You can read an introduction to our consultation proposals below, before clicking on the interactive map. The introduction will tell you about this consultation and some of the key definitions we use in our consultation documents. You can then use the interactive map to see which areas you might be interesting in learning more about our proposed changes to our onshore cable route. We’ve split our map into 7 areas and you can click on each one to view more about our latest proposed changes in each area. As well as reading about our proposals via the clickable map, you can also download an entire pdf of all our proposed changes, along with more information on how to respond and other decisions we have made.
Also please carry on below for access to more technical documents that have been prepared to accompany this consultation.
Cable Route Areas
Technical Consultation Documents
Introduction to this Consultation
What is this consultation about?
This consultation is only about potential changes to our onshore cable route. The onshore cable oute would cover a distance of approximately 40km, but the works to install the cables would only be temporary. The land affected by the installation works would be fully restored back to its former condition once complete, other than occasional access covers for maintenance.
We are doing this consultation because of feedback we have received from consultation and ongoing engagement, along with our own engineering and environmental work.
We are presenting a number of potential changes for consultation, in the form of alternative and modifed cable routes or accesses, or entirely new trenchless crossings or accesses. The new accesses could be for use during construction, operation or both. In some areas we are proposing much longer alternative cable routes.
These website pages provide a summary of the new potential changes and shows where they are on the route. If you want to, you can just respond based on this document, or you can read more in our other consultation documents. This includes more detailed information about potential environmental effects in our “Preliminary Environmental Information Report – Supplementary Information Report’ (or ‘PEIR SIR’ for short). The PEIR SIR adds more environmental information about these new potential changes to the PEIR we consulted on last year.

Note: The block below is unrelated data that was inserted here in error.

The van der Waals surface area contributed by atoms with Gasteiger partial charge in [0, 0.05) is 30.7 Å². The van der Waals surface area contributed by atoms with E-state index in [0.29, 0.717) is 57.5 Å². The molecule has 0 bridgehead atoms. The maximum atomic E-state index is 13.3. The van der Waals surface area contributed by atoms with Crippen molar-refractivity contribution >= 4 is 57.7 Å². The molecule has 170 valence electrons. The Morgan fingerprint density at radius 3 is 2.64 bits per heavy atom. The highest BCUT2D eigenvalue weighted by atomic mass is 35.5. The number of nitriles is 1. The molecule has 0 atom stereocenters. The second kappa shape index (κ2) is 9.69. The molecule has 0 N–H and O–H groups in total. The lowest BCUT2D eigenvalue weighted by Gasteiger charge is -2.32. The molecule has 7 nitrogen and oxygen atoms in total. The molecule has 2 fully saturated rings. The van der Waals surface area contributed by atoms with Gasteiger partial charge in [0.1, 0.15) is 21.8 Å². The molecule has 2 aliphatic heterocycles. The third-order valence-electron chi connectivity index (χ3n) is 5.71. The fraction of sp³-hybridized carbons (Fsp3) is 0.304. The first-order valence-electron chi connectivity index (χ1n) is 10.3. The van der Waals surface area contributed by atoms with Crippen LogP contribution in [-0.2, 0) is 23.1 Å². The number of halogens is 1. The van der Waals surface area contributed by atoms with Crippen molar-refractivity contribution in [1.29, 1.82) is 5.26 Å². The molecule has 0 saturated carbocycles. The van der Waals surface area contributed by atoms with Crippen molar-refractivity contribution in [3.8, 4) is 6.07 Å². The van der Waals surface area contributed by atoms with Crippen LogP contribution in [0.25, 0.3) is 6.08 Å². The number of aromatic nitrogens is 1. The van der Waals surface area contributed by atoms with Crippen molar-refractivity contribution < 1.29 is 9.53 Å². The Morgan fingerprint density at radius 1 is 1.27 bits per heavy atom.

The onshore cable route changes are the focus of this consultation. All feedback received will be considered alongside the feedback already received on our original cable route proposals. This will help us reach a fnal decision on which options to adopt for our fnal proposals, which we will submit in our consent application in 2023.”
What makes up this consultation?
The main things making up this consultation are:
These Consultation Pages
These pages contain a summary of the potential onshore potential alternatives and modifications and how to respond to this consultation.
Consultation Response Form
A form for respondents to express their views on the changes and submit to the project team for consideration. Consultation responses will also be accepted via email and mail.
Click here to have your say online or Click here to download PDF
We’ve produced plans for our potential changes which are similar to those that will be in our future consent application. These give more information on where we are proposing extra works areas relative to the original route that we consulted upon in 2021.
Click here to view our Work Plans
The PEIR Supplementary Information Report, which includes more detailed preliminary environmental information about our proposed alternatives and modifications. Our original PEIR document also forms part of this consultation, as you can use it to understand even more about what is written in our PEIR SIR.
Click here to view PEIR SIR documents
Outline Code of Construction
We previously developed an Outline Code of Construction which sets out how we would manage the construction works in a responsible manner. This can be viewed and commented on as part of this latest consultation.
Click here to view our Outline Code of Construction
You can watch various videos to help understand this consultation and our approach to onshore construction.
- Introduction to the consultation from the Project Manager and Stakeholder Manager
- Cable route reinstatement video from the original Rampion project, about how we restore the land after our cable is laid
- A series of construction videos from the original Rampion project
Click here to watch our Rampion 2 Offshore Wind Farm Videos
Archived Consultation Materials
Although we are not asking for comments on them in this consultation, you can still all our original consultation materials from our Statutory Public Consultation held from July to September 2021. You may want to view them for a wider understanding of our project, so we have made them available at www.rampion2.com/consultations-2021
Throughout this document we use some key definitions which are shown in bold in our text:
Alternative Cable Route (ACR):
Potential cable route alternatives which we would like your feedback on.
Longer Alternative Cable Route (LACR):
Just north of Lyminster we have two much longer alternative cable routes several kilometres in length, so we have named them differently to make them clearer.
Modified Route (MR):
New areas added to give extra flexibility around our existing cable route or acccess proposals. They are less likely to lead to new significant environmental impacts relative to ACR and LACR.
Alternative Access (AA):
New accesses for construction and/or operation which we are considering to get access from the local highway network.
Most of our cable route will be installed by digging a trench and putting ducts in. Ducts are like tubes that we join together. The cables are then pulled through the ducts later. Using ducts allows us to dig shorter trenches at a time and reinstate the ground above them more quickly.